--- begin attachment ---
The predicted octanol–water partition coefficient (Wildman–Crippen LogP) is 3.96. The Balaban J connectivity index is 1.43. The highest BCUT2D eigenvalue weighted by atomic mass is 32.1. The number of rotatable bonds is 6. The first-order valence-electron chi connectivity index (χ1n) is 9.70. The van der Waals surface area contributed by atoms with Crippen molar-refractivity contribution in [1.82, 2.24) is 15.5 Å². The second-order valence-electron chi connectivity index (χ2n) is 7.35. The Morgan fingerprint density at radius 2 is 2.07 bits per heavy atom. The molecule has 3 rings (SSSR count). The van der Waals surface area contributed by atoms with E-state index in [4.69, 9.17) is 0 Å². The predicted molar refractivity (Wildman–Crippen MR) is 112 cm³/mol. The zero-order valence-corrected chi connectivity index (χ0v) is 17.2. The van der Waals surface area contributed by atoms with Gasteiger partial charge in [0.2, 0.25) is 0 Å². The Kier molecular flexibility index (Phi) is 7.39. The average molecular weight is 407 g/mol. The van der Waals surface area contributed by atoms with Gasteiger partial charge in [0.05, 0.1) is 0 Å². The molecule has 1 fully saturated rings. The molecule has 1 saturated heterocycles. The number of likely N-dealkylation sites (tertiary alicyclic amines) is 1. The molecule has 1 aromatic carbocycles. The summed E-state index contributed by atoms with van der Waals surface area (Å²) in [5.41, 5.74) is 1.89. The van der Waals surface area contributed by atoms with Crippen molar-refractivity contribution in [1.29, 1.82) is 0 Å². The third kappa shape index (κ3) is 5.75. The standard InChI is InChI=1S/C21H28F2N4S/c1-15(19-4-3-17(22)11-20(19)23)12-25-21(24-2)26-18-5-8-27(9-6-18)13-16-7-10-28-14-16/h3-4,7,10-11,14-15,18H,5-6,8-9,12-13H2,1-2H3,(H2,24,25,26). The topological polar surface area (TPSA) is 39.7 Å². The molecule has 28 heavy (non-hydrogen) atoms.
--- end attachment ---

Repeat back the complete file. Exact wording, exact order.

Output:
The predicted octanol–water partition coefficient (Wildman–Crippen LogP) is 3.96. The Balaban J connectivity index is 1.43. The highest BCUT2D eigenvalue weighted by atomic mass is 32.1. The number of rotatable bonds is 6. The first-order valence-electron chi connectivity index (χ1n) is 9.70. The van der Waals surface area contributed by atoms with Crippen molar-refractivity contribution in [1.82, 2.24) is 15.5 Å². The second-order valence-electron chi connectivity index (χ2n) is 7.35. The Morgan fingerprint density at radius 2 is 2.07 bits per heavy atom. The molecule has 3 rings (SSSR count). The van der Waals surface area contributed by atoms with E-state index in [4.69, 9.17) is 0 Å². The predicted molar refractivity (Wildman–Crippen MR) is 112 cm³/mol. The zero-order valence-corrected chi connectivity index (χ0v) is 17.2. The van der Waals surface area contributed by atoms with Gasteiger partial charge in [0.2, 0.25) is 0 Å². The Kier molecular flexibility index (Phi) is 7.39. The average molecular weight is 407 g/mol. The van der Waals surface area contributed by atoms with Gasteiger partial charge in [0.05, 0.1) is 0 Å². The molecule has 1 fully saturated rings. The molecule has 1 saturated heterocycles. The number of likely N-dealkylation sites (tertiary alicyclic amines) is 1. The molecule has 1 aromatic carbocycles. The summed E-state index contributed by atoms with van der Waals surface area (Å²) in [5.41, 5.74) is 1.89. The van der Waals surface area contributed by atoms with Crippen molar-refractivity contribution in [1.29, 1.82) is 0 Å². The third kappa shape index (κ3) is 5.75. The standard InChI is InChI=1S/C21H28F2N4S/c1-15(19-4-3-17(22)11-20(19)23)12-25-21(24-2)26-18-5-8-27(9-6-18)13-16-7-10-28-14-16/h3-4,7,10-11,14-15,18H,5-6,8-9,12-13H2,1-2H3,(H2,24,25,26). The topological polar surface area (TPSA) is 39.7 Å². The molecule has 28 heavy (non-hydrogen) atoms.